Band/Artist Profile Blog

Harsh Symmetry: Artist Profile

Harsh Symmetry comes from the mind of Julian Sharwarko of Sacramento, California.

Debuting Jan. 20, 2022 with the single “Mirror Twin,” Sharwarko’s “synth-driven solo project” is consistently dark, danceable and melodic.

Harsh Symmetry’s discography draws from the classic sounds of 80s post-punk and new wave with the influences of contemporary gothic genres like darkwave and minimal wave.

The resulting sounds are both nostalgic and ethereal.

Display Model

Following the release of “Mirror Twin,” a classic arrangement of post-punk’s signature jagged guitars and ghostly synths, Harsh Symmetry released a full-length album.

Display Model, published Aug. 10, 2022, is a six-song technicolor daydream.

The album’s opening track, “Skin,” smacks of classic new wave. Sharwarko’s vocals blossom from an arrangement of sugar-candy synths reminiscent of Depeche Mode.

As the album progresses, each track demonstrates a different coalescence of classic and contemporary elements.

Sharwarko’s smooth, often indistinct voice serves to tie everything together. Words blur into the accompaniment, muddying the distinction between man and machine.

Cover for Blind by Harsh Symmetry


Blind is Harsh Symmetry’s most recent project. The single, released Jan. 20, 2023, consists of two songs: “Blind” and “Ashes.”

While Display Model was compelling for its dreamy 80s influences, Blind moves in a different, darker direction.

The single’s eponymous first track, “Blind,” opens with an ice-cold synth beat.

As Sharwarko’s vocals harmonize with glass-cracks and haunting trills, a sense of (gothically delightful) foreboding underscores the track.

“Ashes” presents a sound far closer to that seen in Display Model, though with an industrial twinge: metallic, squeaky sounds and a rattling bassline.

Together, “Blind” and “Ashes” demonstrate Harsh Symmetry’s experimentation with different gothic genres.

Album cover for Mirror Twin by Harsh Symmetry

2023 Tour

April 28, 2023, Harsh Symmetry kicked off his first-ever tour. I was fortunate enough to catch his performance at The Pour House on April 30.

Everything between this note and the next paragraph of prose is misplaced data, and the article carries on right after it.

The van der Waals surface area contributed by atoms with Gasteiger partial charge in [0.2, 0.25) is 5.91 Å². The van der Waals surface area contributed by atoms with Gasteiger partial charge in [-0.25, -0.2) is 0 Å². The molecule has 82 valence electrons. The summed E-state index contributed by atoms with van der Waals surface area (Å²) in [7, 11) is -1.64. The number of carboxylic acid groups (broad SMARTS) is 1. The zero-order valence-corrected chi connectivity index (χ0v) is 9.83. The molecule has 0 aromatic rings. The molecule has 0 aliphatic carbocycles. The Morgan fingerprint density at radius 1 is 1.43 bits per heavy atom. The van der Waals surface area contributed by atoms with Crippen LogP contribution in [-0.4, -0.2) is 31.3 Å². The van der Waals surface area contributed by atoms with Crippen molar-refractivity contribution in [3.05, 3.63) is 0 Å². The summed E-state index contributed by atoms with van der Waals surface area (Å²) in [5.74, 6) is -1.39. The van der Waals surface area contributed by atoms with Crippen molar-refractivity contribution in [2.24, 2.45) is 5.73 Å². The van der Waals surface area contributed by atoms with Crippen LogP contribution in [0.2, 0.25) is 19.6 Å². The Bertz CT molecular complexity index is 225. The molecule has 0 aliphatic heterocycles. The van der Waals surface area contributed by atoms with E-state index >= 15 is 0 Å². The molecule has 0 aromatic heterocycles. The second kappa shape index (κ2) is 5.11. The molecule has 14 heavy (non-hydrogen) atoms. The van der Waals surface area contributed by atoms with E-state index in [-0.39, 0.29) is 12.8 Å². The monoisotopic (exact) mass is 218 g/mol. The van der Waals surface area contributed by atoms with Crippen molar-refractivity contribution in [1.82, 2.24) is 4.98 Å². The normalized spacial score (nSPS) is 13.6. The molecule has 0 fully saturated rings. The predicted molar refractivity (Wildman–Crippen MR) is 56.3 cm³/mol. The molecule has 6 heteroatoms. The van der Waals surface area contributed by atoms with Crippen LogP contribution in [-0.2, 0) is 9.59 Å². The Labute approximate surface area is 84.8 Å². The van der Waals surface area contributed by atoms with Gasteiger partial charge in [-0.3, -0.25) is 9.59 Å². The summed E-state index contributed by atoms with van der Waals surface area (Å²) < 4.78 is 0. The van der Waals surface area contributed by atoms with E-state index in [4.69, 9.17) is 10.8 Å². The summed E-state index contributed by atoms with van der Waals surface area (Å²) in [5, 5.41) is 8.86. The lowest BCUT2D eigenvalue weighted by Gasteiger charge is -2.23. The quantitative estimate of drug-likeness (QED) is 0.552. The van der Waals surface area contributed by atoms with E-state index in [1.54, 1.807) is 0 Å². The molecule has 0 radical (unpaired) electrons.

In short, it was excellent.

Following an industrial-noise-avant garde opening act, Harsh Symmetry (accompanied by fellow artist Soft Vein) turned the stage into a smoky goth dreamspace.

I remember my first thought as Harsh Symmetry and Soft Vein entered the stage, and it was that Harsh Symmetry was taller than I’d expected.

The numerous photos of Julian Sharwarko that populated Harsh Symmetry’s official Instagram page made him out to be something of a waifish figure.

I was pleasantly surprised (or perhaps disappointed) to see that he was, in fact, not five inches tall like a Victorian porcelain doll.

He and Soft Vein — about twenty minutes late — quickly mobilized to plug in their instruments.

Though there were no props or stage dressing aside from a projected banner which read “HARSH SYMMETRY” in slightly blurred font, the first strike of the synthesizer was enough to make the entire room go still.

And as Sharwarko began to sing, his voice echoed like that of a centuries-old spirit against the Pour House’s brick walls.

Soft Vein, playing guitar, assisted in constructing an immersive backdrop for Sharwarko’s moody, moaning vocals.

The highlight of the evening surely came as Sharwarko announced to the audience, “this next song is a cover,” before he and Soft Vein dissolved into Depeche Mode’s “Behind the Wheel.”

After the first couple chords, the audience was exhalted. By the end of the song, the room was full of swaying patrons and the echo of a mournful guitar.


Harsh Symmetry is something of a mysterious artist.

Just as his vocals are foggy and hard to parse, the details of his personal life and creative process are also vague.

Perusing Harsh Symmetry’s social media offers little info regarding the artist. Perhaps this is intentional.

In a recorded interview with Subnormal Magazine, Sharwarko explained how his early exposure to bands like Dead Kennedys, Siouxsie and the Banshees and Bauhaus shaped his musical tastes.

He also expressed how “death” is one of his major motivating factors, as he fears he “doesn’t have enough time [in his life] to communicate what [he wants] to communicate.”

Interestingly, Harsh Symmetry makes it a point not to post the lyrics of his songs. As he stated in an FAQ session on Instagram, he consciously chooses not to post “official” lyrics to his tracks.

He did not elaborate as to why.


Harsh Symmetry certainly has the potential to establish himself as a major influence in the goth scene.

As he nears the end of his first major tour, the release of his upcoming single — “Glass Tears,” set to premier on May 26 — adds another level of intrigue to the young artist.

I, for one, look forward to receiving the message he aims to communicate through this new release.

Recommended Tracks

  • Mirror Twin
  • Pugilist
  • Skin
  • Like an Opiate
  • Blind

By J

J is a DJ at WKNC and a staunch enjoyer of dark and moody music.